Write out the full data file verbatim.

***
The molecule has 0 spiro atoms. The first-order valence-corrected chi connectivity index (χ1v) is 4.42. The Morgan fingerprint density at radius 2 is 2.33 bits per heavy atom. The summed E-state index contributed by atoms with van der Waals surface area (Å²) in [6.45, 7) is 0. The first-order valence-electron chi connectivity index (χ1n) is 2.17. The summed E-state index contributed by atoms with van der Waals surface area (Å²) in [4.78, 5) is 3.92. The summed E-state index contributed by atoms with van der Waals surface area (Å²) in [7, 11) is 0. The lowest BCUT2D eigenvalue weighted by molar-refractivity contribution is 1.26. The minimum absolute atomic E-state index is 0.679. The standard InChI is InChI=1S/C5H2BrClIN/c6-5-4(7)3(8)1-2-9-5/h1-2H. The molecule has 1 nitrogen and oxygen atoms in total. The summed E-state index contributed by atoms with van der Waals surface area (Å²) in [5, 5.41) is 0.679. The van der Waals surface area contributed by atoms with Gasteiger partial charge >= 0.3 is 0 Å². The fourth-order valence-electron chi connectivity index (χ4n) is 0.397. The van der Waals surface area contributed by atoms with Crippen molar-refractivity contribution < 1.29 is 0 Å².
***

The molecule has 0 spiro atoms. The first-order valence-corrected chi connectivity index (χ1v) is 4.42. The Morgan fingerprint density at radius 2 is 2.33 bits per heavy atom. The summed E-state index contributed by atoms with van der Waals surface area (Å²) in [6.45, 7) is 0. The first-order valence-electron chi connectivity index (χ1n) is 2.17. The summed E-state index contributed by atoms with van der Waals surface area (Å²) in [4.78, 5) is 3.92. The summed E-state index contributed by atoms with van der Waals surface area (Å²) in [7, 11) is 0. The lowest BCUT2D eigenvalue weighted by molar-refractivity contribution is 1.26. The minimum absolute atomic E-state index is 0.679. The standard InChI is InChI=1S/C5H2BrClIN/c6-5-4(7)3(8)1-2-9-5/h1-2H. The molecule has 1 nitrogen and oxygen atoms in total. The summed E-state index contributed by atoms with van der Waals surface area (Å²) in [5, 5.41) is 0.679. The van der Waals surface area contributed by atoms with Gasteiger partial charge >= 0.3 is 0 Å². The fourth-order valence-electron chi connectivity index (χ4n) is 0.397. The van der Waals surface area contributed by atoms with Crippen molar-refractivity contribution < 1.29 is 0 Å².